Qualfiying for the EITC
by Bob Williams
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One of the most popular tax credits in the Internal Revenue Service’s shopping cart has been the Earned Income Tax Credit. This refundable income tax credit is targeted at low- to moderate-income working individuals and families. Approved by Congress way back in 1975, the EITC (often called just EIC) was seen as a way to offset the burden of Social Security taxes and provide an incentive to work.
When the EITC exceeds the amount of tax owed, it results in a tax refund for those who qualify. In order to do that, you’ll have to meet certain requirements and file an income tax return – even if you don’t owe any tax or aren’t required to file.
Step One – Income
As dumb as this might sound, you need earned income to qualify for the Earned Income Tax Credit. Apparently some folks have the mistaken idea they can apply for the EITC when they have no income, earned or otherwise. Not so. Here are the types of income that the IRS does not consider earned income:
- Interest and dividends
- Retirement income
- Social Security benefits
- Unemployment benefits
- Child support
- Pay for work while an inmate in a jail or prison.
This means, if the above income is your only source of income, you cannot claim the EITC. Taxable earned income that does qualify for the EITC includes:
- Wages, salaries and tips and other taxable employee pay
- Long-term disability payments received prior to minimum retirement age
- Net earnings from self-employment if you own a business or farm, or are a minister or religious order member
You may also qualify if you’re a statutory employee with income, or if you’re receiving strike pay as a union benefit. In short, there are two ways to get earned income in the eyes of the IRS: You work for someone who pays you, or you own or run a business or farm.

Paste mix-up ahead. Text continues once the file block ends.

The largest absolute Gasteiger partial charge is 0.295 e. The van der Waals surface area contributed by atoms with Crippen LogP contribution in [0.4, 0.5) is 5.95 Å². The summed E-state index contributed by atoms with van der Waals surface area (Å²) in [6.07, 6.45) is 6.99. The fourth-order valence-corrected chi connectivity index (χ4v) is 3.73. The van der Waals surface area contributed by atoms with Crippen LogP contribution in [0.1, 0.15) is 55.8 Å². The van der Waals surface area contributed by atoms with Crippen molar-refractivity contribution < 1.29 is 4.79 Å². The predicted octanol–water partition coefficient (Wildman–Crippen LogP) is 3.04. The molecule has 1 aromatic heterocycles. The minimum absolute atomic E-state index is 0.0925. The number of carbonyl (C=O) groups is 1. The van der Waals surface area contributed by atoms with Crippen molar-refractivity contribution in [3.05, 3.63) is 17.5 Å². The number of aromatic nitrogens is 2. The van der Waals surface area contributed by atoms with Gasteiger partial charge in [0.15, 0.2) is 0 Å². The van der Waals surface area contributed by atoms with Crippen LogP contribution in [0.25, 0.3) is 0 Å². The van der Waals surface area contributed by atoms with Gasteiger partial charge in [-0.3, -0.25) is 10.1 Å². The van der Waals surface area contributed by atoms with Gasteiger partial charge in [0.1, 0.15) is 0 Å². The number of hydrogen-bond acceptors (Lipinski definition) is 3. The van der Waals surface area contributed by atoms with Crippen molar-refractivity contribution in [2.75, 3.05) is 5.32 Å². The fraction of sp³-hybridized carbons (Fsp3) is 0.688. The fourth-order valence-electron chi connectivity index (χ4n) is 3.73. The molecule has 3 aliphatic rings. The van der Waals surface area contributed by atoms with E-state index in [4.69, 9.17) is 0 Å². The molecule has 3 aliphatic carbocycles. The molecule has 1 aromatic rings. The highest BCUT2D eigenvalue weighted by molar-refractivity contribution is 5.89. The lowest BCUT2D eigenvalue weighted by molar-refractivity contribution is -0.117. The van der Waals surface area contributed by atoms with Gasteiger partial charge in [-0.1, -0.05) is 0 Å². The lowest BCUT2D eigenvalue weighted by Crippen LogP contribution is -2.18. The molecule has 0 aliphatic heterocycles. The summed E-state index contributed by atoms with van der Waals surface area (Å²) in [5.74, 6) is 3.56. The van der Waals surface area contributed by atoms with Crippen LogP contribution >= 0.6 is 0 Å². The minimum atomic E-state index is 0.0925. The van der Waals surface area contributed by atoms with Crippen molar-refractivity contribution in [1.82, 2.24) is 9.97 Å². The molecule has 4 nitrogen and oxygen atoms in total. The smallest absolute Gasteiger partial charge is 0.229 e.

There are income limits; that is, if you make more than the IRS limit, you won’t qualify. For tax year 2013, for example, if you don’t have any children, your income (and Adjusted Gross Income or AGI) must be less than $14,340. If you’re married filing jointly, that limit is $19,680 without kids. The rate tops out at $46,227 (or $51,567 if married filing jointly) if you have three or more qualifying children. In all cases, any investment income must be less than $3,300 for the year.
If you’re not sure whether your wage situation qualifies for the Earned Income Tax Credit, look at the IRS Publication 4935, Guide to Earned Income Tax Credit, for more direction.
Step Two – Rules of the Game
If you pass the income test, there are other requirements you must satisfy before being deemed eligible for the EITC.
First, you must be a U.S. citizen (or resident alien living in the U.S. all year) with a valid Social Security Number, and have (as we just mentioned) earned income from working for someone, or owning or running a business or farm. The IRS also says your tax filing status cannot be Married Filing Separately, and you can’t be considered a qualifying child of another taxpayer.
If you’re a member of the American Armed Forces, serving in a combat zone, some special rules apply. Consult Publication 596 from the IRS for more information.
Last year, the average EITC was $2,355. For 2013, the credit could be worth as much as $6,044 for qualified taxpayers.
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